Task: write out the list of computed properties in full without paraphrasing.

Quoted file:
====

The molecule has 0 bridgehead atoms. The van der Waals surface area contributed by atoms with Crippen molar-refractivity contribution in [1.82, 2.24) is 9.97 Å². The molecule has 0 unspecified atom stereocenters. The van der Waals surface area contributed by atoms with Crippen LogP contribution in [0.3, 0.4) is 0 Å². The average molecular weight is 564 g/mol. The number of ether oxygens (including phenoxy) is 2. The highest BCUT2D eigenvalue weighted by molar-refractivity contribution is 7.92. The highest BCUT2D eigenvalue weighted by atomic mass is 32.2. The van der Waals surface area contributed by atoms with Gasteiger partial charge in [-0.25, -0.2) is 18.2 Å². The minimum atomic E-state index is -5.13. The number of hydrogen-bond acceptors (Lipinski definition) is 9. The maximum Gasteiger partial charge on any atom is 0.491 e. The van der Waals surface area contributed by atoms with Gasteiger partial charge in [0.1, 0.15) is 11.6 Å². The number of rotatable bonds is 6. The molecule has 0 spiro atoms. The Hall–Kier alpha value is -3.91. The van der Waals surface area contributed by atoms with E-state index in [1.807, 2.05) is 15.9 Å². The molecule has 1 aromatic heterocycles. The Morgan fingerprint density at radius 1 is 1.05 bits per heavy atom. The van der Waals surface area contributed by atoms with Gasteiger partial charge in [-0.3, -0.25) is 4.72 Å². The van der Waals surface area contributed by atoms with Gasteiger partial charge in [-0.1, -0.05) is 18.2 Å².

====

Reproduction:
The molecule has 0 bridgehead atoms. The van der Waals surface area contributed by atoms with Crippen molar-refractivity contribution in [1.82, 2.24) is 9.97 Å². The molecule has 0 unspecified atom stereocenters. The van der Waals surface area contributed by atoms with Crippen LogP contribution in [0.3, 0.4) is 0 Å². The average molecular weight is 564 g/mol. The number of ether oxygens (including phenoxy) is 2. The highest BCUT2D eigenvalue weighted by molar-refractivity contribution is 7.92. The highest BCUT2D eigenvalue weighted by atomic mass is 32.2. The van der Waals surface area contributed by atoms with Gasteiger partial charge in [-0.25, -0.2) is 18.2 Å². The minimum atomic E-state index is -5.13. The number of hydrogen-bond acceptors (Lipinski definition) is 9. The maximum Gasteiger partial charge on any atom is 0.491 e. The van der Waals surface area contributed by atoms with Gasteiger partial charge in [0.1, 0.15) is 11.6 Å². The number of rotatable bonds is 6. The molecule has 0 spiro atoms. The Hall–Kier alpha value is -3.91. The van der Waals surface area contributed by atoms with E-state index in [1.807, 2.05) is 15.9 Å². The molecule has 1 aromatic heterocycles. The Morgan fingerprint density at radius 1 is 1.05 bits per heavy atom. The van der Waals surface area contributed by atoms with Gasteiger partial charge in [-0.3, -0.25) is 4.72 Å². The van der Waals surface area contributed by atoms with Gasteiger partial charge in [-0.1, -0.05) is 18.2 Å².